Fly Untied 

November, 2001

 

It's not toasted-- it's not dated-- sorry folks--- it is belated. The traveler's edition of the November 2001 Read & Delete newsletter is finally off the web and into your face!

This month's Digression Digest is actually TWO newsletters-- one that was written in May-- and the other --- just last month. They both have something to do with air travel (business trips) and I thought it curious to compare the joy of air commuting in pre and post 9/11 America.

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Greetings happy travelers!

Once again the R&D comes to you from an altitude of 39,000 feet - as we cross the country via American Airlines from Chicago to Boston- and back again. I must say that there is nothing like air travel to give you a lift-- right in your stress level.
The trip to Boston started with a two hour cooling off period as we waited out a "weather situation" as we sat out on the tarmac at O'Hare airport. I had a window seat and was able to watch bolts of lightning
striking the nearby buildings.

The rental car agency ran out of 'businessman's specials' (mid-size sedan-o-matics) so they offered me a choice of upgrades. I could choose from two grandpa-mobiles- a Mercury Grand Marquis(grandpa with arthritis), or a brand new Ford Mustang convertible (grandpa with a mid-life crisis.) Care to guess which one I chose? HINT: I had to buy a new pair of sunglasses.

A word about using the Internet to map your route in a strange town-- don't.  I thought I would demonstrate some wisdom and print out some detailed maps from 'Mapquest' (an Internet website). The maps I downloaded showed my hotel in the middle of the Boston Courthouse. I guess it was a Holiday Inn for people who couldn't make bail.

For the return trip -as usual I am travelling in steerage with 119 other sardines. The in flight meal? Congealed turkey and Velveeta bonded to a hoagie roll, laminated inside a greasy foil pouch. Just before the flight took off, the captain made his usual schpeel warning us not to use 'unapproved' devices on the aircraft (waffle irons, punch presses and anti-tank missiles.)

As per airline regulations there was turbulence during the flight. The flight attendants did their level best to assure us that there was absolutely no danger that any passenger could possibly keep his food down
during the 'stunt flying' portion of the flight. As we were shimmying about in the skies over Lake Erie, I got an idea for the next season of the TV show 'survivor.'It could be done in a single episode, onboard a jetliner. We could have twenty-five contestants each drink three bottles of Budweiser, then eat six Krispy Kreme doughnuts just before flying into a thunderstorm. The contestant who can keep from hurling the longest would win one million dollars, a new mobile home and have his/her stomach bronzed for posterity. I guess that could go along with my concept for the new version of 'Temptation Island'. Twelve supermodels are sent to a small tropical island- wearing only what body coverings they can make out of the island's vegetation. They are given a week to construct whatever shelters or find whatever hiding places they can-- before 100 middle-aged, overweight, recently divorced businessmen are air dropped to the island-- smoking cigars and wearing 'Speedo' bathing suits.The temptation part comes in when we find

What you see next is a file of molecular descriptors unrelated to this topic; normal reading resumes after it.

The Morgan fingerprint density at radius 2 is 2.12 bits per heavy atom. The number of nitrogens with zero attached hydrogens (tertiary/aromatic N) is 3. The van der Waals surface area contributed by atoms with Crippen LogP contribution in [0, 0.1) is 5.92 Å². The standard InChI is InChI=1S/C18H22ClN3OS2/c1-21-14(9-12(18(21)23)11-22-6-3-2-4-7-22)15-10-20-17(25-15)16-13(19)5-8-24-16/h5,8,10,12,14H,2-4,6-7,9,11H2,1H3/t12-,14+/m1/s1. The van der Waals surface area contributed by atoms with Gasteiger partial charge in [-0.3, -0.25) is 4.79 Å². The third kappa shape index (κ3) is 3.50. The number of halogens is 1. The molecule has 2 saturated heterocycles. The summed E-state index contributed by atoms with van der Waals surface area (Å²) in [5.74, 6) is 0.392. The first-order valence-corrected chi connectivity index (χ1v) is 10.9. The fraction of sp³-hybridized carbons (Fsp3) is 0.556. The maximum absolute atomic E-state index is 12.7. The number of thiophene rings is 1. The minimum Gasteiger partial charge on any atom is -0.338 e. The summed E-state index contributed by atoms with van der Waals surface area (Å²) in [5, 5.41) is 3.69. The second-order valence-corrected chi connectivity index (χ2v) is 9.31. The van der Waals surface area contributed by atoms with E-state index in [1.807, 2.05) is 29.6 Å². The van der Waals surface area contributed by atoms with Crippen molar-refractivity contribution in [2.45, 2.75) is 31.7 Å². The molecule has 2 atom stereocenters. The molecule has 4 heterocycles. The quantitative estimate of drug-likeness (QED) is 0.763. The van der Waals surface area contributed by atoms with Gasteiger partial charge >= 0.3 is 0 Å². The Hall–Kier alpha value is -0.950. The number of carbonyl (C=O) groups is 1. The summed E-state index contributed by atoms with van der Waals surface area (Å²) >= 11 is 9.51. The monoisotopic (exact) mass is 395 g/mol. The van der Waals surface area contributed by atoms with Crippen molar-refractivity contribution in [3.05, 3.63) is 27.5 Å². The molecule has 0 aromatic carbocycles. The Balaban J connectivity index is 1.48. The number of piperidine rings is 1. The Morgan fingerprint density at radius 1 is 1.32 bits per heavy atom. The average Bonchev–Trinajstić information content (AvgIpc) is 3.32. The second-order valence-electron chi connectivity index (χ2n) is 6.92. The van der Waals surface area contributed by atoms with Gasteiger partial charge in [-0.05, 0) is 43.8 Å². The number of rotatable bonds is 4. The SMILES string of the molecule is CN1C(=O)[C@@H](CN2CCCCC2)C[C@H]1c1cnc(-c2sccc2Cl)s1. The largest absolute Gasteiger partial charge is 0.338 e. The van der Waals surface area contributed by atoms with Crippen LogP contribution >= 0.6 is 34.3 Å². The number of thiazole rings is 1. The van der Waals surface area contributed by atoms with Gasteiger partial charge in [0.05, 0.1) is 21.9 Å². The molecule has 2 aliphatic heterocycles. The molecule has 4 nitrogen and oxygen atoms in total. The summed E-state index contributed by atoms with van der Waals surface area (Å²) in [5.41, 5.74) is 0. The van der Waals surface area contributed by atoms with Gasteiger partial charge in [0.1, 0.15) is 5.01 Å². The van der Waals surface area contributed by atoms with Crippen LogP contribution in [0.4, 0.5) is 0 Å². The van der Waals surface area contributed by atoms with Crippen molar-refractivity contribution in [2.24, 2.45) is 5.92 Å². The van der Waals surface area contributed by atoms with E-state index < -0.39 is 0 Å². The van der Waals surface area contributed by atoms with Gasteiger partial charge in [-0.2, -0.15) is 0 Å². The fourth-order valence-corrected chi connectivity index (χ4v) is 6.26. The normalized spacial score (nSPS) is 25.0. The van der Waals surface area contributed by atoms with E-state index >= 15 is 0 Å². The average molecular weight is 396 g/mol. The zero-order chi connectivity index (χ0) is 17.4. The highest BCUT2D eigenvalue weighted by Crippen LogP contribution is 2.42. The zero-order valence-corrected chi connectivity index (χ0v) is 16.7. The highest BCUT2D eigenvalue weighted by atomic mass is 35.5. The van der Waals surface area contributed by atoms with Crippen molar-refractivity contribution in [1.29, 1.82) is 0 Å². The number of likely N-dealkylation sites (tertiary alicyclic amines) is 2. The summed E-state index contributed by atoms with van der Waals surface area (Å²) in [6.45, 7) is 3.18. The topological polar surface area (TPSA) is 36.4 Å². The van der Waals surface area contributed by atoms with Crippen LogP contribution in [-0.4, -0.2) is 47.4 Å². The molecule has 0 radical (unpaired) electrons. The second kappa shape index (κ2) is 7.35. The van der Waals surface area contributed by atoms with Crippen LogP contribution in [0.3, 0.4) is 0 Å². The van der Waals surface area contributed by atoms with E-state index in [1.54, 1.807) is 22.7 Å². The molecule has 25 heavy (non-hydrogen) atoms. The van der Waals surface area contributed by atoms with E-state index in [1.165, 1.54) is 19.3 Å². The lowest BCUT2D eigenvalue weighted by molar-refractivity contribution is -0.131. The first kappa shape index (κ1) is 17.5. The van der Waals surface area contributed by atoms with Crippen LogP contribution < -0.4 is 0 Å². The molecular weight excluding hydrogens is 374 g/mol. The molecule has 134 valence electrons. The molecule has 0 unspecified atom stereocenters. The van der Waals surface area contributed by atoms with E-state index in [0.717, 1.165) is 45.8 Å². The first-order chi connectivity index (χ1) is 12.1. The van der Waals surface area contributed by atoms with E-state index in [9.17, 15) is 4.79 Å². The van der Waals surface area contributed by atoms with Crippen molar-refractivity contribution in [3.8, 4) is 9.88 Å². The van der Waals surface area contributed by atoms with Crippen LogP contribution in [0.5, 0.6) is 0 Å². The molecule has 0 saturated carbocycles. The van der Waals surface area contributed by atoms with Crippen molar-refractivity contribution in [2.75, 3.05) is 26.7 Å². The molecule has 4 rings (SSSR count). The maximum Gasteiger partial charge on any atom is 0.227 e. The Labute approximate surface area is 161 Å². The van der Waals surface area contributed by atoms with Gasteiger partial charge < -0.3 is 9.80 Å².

out which supermodels are tempted to dive headlong into the island's active volcano.
"The Weakest Link" game show could be played with electricity. The host could say, "You are the weakest link -- goodbye." BRRZAAAAAPPP! But I digress--- air travel makes my punchy.

Krispy Kreme doughnuts and Budweiser-- the perfect snack for flying in turbulent air.

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Greetings- Queued compadres!

       Welcome to the waiting room. Destination: Manchester New Hampshire. The worst thing about air travel nowadays is the wait. Last year you could span the entire continent in five hours-- Now I'd be willing to bet that you couldn't cross the country in less than two days. Thanks to Osama bin Laden, the entire business travel landscape has changed. In the last hour I have passed through more checkpoints than all the characters in a half dozen cheap spy novels.... and I'm not on the plane yet. I'm parked in the